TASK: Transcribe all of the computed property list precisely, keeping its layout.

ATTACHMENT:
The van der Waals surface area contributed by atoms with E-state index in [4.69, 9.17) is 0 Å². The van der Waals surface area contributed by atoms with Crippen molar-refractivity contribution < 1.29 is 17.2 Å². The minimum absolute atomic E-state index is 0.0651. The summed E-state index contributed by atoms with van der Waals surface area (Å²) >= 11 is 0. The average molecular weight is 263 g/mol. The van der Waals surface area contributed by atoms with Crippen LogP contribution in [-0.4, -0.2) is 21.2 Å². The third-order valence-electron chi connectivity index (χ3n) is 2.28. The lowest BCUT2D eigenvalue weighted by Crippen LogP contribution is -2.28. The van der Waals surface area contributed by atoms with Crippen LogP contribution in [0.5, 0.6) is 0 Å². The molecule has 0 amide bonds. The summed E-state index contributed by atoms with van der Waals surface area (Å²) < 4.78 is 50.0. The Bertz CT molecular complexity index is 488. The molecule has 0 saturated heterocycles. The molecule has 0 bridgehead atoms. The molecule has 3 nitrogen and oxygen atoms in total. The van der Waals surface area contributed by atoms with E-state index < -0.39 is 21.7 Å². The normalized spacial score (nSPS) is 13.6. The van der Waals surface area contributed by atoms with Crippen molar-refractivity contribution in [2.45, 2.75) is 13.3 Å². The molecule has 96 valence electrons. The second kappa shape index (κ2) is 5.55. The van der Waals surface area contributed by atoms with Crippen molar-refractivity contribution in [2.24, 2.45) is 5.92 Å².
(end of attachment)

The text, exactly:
The van der Waals surface area contributed by atoms with E-state index in [4.69, 9.17) is 0 Å². The van der Waals surface area contributed by atoms with Crippen molar-refractivity contribution < 1.29 is 17.2 Å². The minimum absolute atomic E-state index is 0.0651. The summed E-state index contributed by atoms with van der Waals surface area (Å²) >= 11 is 0. The average molecular weight is 263 g/mol. The van der Waals surface area contributed by atoms with Crippen LogP contribution in [-0.4, -0.2) is 21.2 Å². The third-order valence-electron chi connectivity index (χ3n) is 2.28. The lowest BCUT2D eigenvalue weighted by Crippen LogP contribution is -2.28. The van der Waals surface area contributed by atoms with Crippen LogP contribution in [0.5, 0.6) is 0 Å². The molecule has 0 amide bonds. The summed E-state index contributed by atoms with van der Waals surface area (Å²) < 4.78 is 50.0. The Bertz CT molecular complexity index is 488. The molecule has 0 saturated heterocycles. The molecule has 0 bridgehead atoms. The molecule has 3 nitrogen and oxygen atoms in total. The van der Waals surface area contributed by atoms with E-state index < -0.39 is 21.7 Å². The normalized spacial score (nSPS) is 13.6. The van der Waals surface area contributed by atoms with Crippen molar-refractivity contribution in [2.45, 2.75) is 13.3 Å². The molecule has 96 valence electrons. The second kappa shape index (κ2) is 5.55. The van der Waals surface area contributed by atoms with Crippen molar-refractivity contribution in [2.24, 2.45) is 5.92 Å².